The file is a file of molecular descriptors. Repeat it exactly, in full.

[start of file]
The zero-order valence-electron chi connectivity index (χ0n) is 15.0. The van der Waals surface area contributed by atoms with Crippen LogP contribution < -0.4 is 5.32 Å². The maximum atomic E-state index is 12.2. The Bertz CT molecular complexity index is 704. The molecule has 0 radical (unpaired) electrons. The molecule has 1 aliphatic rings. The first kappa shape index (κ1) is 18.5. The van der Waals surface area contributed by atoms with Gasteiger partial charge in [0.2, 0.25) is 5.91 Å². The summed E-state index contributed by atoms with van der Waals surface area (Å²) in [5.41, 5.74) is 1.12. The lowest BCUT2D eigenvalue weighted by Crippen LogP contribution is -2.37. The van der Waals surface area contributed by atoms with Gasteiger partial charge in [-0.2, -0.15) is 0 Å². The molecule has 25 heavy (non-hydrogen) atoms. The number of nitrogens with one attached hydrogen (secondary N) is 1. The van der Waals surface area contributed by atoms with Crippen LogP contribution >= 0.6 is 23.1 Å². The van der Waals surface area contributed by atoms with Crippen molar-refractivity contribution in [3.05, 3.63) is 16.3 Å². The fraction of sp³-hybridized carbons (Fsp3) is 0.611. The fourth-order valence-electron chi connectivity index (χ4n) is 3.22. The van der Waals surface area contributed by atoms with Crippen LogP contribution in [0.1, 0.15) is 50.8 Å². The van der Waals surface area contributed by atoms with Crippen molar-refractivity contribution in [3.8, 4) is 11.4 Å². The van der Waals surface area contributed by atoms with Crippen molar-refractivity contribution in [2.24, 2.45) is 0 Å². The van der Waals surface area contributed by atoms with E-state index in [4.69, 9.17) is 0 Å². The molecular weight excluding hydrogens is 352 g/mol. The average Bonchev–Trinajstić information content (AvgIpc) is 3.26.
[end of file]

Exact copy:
The zero-order valence-electron chi connectivity index (χ0n) is 15.0. The van der Waals surface area contributed by atoms with Crippen LogP contribution < -0.4 is 5.32 Å². The maximum atomic E-state index is 12.2. The Bertz CT molecular complexity index is 704. The molecule has 0 radical (unpaired) electrons. The molecule has 1 aliphatic rings. The first kappa shape index (κ1) is 18.5. The van der Waals surface area contributed by atoms with Gasteiger partial charge in [0.2, 0.25) is 5.91 Å². The summed E-state index contributed by atoms with van der Waals surface area (Å²) in [5.41, 5.74) is 1.12. The lowest BCUT2D eigenvalue weighted by Crippen LogP contribution is -2.37. The van der Waals surface area contributed by atoms with Gasteiger partial charge in [-0.2, -0.15) is 0 Å². The molecule has 25 heavy (non-hydrogen) atoms. The number of nitrogens with one attached hydrogen (secondary N) is 1. The van der Waals surface area contributed by atoms with Crippen LogP contribution >= 0.6 is 23.1 Å². The van der Waals surface area contributed by atoms with Crippen molar-refractivity contribution in [3.05, 3.63) is 16.3 Å². The fraction of sp³-hybridized carbons (Fsp3) is 0.611. The fourth-order valence-electron chi connectivity index (χ4n) is 3.22. The van der Waals surface area contributed by atoms with Crippen LogP contribution in [0.1, 0.15) is 50.8 Å². The van der Waals surface area contributed by atoms with Crippen molar-refractivity contribution in [3.8, 4) is 11.4 Å². The van der Waals surface area contributed by atoms with Crippen molar-refractivity contribution in [2.24, 2.45) is 0 Å². The van der Waals surface area contributed by atoms with E-state index in [4.69, 9.17) is 0 Å². The molecular weight excluding hydrogens is 352 g/mol. The average Bonchev–Trinajstić information content (AvgIpc) is 3.26.